IRS Contractor Sentenced for Unauthorized Tax Disclosure

IRS Contractor Sentenced for Unauthorized Tax Disclosure

Santiago Mendoza
2 min read

Former IRS Contractor Sentenced to Five Years in Prison for Unauthorized Tax Return Disclosure

A former IRS contractor, Charles Edward Littlejohn, has been sentenced to five years in prison for the unauthorized disclosure of thousands of tax returns, including those of high-profile individuals such as Donald Trump, Elon Musk, Jeff Bezos, Warren Buffett, and Michael Bloomberg. This incident has raised concerns about the vulnerability of taxpayer information and the repercussions of data breaches. The Internal Revenue Service (IRS) is taking immediate steps to notify affected taxpayers and enhance its internal systems to mitigate risks.

Key Takeaways

  • Charles Edward Littlejohn, an IRS contractor, admitted guilt to unauthorized disclosure of tax return information, violating tax code section 7213(a)(1).
  • Littlejohn disclosed tax returns of prominent figures without proper authorization, leading to significant concerns about privacy and security.
  • The IRS is proactively informing more affected taxpayers through Letter 6613-A, IRC 7431(e) Notification Letter.
  • Immediate measures have been implemented by the IRS to fortify its internal systems, including stricter user access controls, improved firewalls, and enhanced monitoring.
  • Ongoing investigations show no evidence of further dissemination of the disclosed information or its use for identity theft or fraud.
  • The IRS is urging taxpayers to monitor their IRS transcripts for any unusual activity and educate themselves about identity theft resources.


The sentencing of Charles Edward Littlejohn sheds light on the susceptibility of taxpayer information and the repercussions of unauthorized disclosures. Not only does this incident impact high-profile individuals, but it also erodes public trust in the IRS. While the IRS is taking prompt actions to address the immediate aftermath, the long-term implications might involve stricter regulations for contractors handling sensitive data and a potential loss of confidence in the IRS. The broader ramifications extend to the US government, financial institutions, and taxpayers, emphasizing the critical need for robust cybersecurity measures across all organizations dealing with sensitive data.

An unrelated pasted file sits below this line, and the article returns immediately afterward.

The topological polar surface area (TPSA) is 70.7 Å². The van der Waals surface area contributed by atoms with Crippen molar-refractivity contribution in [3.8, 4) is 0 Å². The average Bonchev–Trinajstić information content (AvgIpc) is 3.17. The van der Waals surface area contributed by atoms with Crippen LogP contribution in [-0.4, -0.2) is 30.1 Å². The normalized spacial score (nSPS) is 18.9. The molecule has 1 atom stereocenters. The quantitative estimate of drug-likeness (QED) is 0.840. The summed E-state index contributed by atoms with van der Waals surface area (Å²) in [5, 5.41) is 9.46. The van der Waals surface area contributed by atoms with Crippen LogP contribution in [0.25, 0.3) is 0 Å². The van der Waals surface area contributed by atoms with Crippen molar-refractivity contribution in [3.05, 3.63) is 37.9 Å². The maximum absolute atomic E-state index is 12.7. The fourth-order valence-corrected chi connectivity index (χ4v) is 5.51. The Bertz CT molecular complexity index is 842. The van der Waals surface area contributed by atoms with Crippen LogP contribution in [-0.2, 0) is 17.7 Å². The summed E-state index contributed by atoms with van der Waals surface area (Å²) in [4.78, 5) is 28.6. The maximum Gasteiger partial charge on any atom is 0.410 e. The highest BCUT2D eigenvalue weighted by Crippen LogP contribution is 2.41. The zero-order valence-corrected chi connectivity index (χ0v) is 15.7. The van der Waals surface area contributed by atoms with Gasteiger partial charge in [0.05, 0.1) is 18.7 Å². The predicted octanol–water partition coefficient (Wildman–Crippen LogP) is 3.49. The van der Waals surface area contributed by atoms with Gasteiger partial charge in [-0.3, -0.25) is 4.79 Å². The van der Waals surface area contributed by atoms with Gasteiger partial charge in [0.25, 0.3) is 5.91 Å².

Did You Know?

  • IRS (Internal Revenue Service) contractor: Describes an individual or entity hired by the IRS to perform services on its behalf, as exemplified by Charles Edward Littlejohn in this case.
  • Unauthorized disclosure of tax return information (tax code section 7213(a)(1)): Signifies the illicit release of tax return information to unauthorized entities or individuals, carrying severe legal consequences as evidenced by Charles Edward Littlejohn's case.
  • Letter 6613-A, IRC 7431(e) Notification Letter: Issued by the IRS to inform taxpayers of unauthorized disclosure of their tax information, providing them with resources to safeguard against identity theft and fraudulent activities.

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